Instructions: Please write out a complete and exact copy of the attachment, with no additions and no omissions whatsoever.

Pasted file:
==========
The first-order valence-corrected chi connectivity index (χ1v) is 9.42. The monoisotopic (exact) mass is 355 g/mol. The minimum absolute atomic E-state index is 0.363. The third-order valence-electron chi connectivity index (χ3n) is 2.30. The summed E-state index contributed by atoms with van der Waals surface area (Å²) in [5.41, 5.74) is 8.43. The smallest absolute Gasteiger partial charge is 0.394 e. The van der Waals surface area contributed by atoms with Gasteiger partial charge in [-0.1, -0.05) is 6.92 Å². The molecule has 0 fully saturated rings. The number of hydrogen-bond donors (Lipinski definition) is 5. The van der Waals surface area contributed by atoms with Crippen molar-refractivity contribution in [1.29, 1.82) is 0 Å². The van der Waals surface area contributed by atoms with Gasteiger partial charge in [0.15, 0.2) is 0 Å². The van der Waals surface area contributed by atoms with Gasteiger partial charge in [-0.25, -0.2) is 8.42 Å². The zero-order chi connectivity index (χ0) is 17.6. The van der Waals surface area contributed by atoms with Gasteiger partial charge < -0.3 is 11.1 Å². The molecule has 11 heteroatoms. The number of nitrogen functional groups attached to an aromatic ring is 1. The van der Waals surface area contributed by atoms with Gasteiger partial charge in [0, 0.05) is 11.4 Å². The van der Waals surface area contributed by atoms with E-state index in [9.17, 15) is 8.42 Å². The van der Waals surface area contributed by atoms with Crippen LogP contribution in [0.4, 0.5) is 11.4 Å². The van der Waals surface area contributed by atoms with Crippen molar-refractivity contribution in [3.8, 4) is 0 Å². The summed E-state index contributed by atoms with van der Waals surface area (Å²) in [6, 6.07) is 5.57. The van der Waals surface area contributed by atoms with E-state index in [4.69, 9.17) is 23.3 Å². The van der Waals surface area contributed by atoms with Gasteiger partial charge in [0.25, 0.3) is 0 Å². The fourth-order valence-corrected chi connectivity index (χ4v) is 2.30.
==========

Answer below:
The first-order valence-corrected chi connectivity index (χ1v) is 9.42. The monoisotopic (exact) mass is 355 g/mol. The minimum absolute atomic E-state index is 0.363. The third-order valence-electron chi connectivity index (χ3n) is 2.30. The summed E-state index contributed by atoms with van der Waals surface area (Å²) in [5.41, 5.74) is 8.43. The smallest absolute Gasteiger partial charge is 0.394 e. The van der Waals surface area contributed by atoms with Gasteiger partial charge in [-0.1, -0.05) is 6.92 Å². The molecule has 0 fully saturated rings. The number of hydrogen-bond donors (Lipinski definition) is 5. The van der Waals surface area contributed by atoms with Crippen molar-refractivity contribution in [1.29, 1.82) is 0 Å². The van der Waals surface area contributed by atoms with Gasteiger partial charge in [0.15, 0.2) is 0 Å². The van der Waals surface area contributed by atoms with Gasteiger partial charge in [-0.25, -0.2) is 8.42 Å². The zero-order chi connectivity index (χ0) is 17.6. The van der Waals surface area contributed by atoms with Gasteiger partial charge < -0.3 is 11.1 Å². The molecule has 11 heteroatoms. The number of nitrogen functional groups attached to an aromatic ring is 1. The van der Waals surface area contributed by atoms with Gasteiger partial charge in [0, 0.05) is 11.4 Å². The van der Waals surface area contributed by atoms with E-state index in [9.17, 15) is 8.42 Å². The van der Waals surface area contributed by atoms with Crippen LogP contribution in [0.4, 0.5) is 11.4 Å². The van der Waals surface area contributed by atoms with Crippen molar-refractivity contribution in [3.8, 4) is 0 Å². The summed E-state index contributed by atoms with van der Waals surface area (Å²) in [6, 6.07) is 5.57. The van der Waals surface area contributed by atoms with E-state index in [4.69, 9.17) is 23.3 Å². The van der Waals surface area contributed by atoms with Gasteiger partial charge in [0.25, 0.3) is 0 Å². The fourth-order valence-corrected chi connectivity index (χ4v) is 2.30.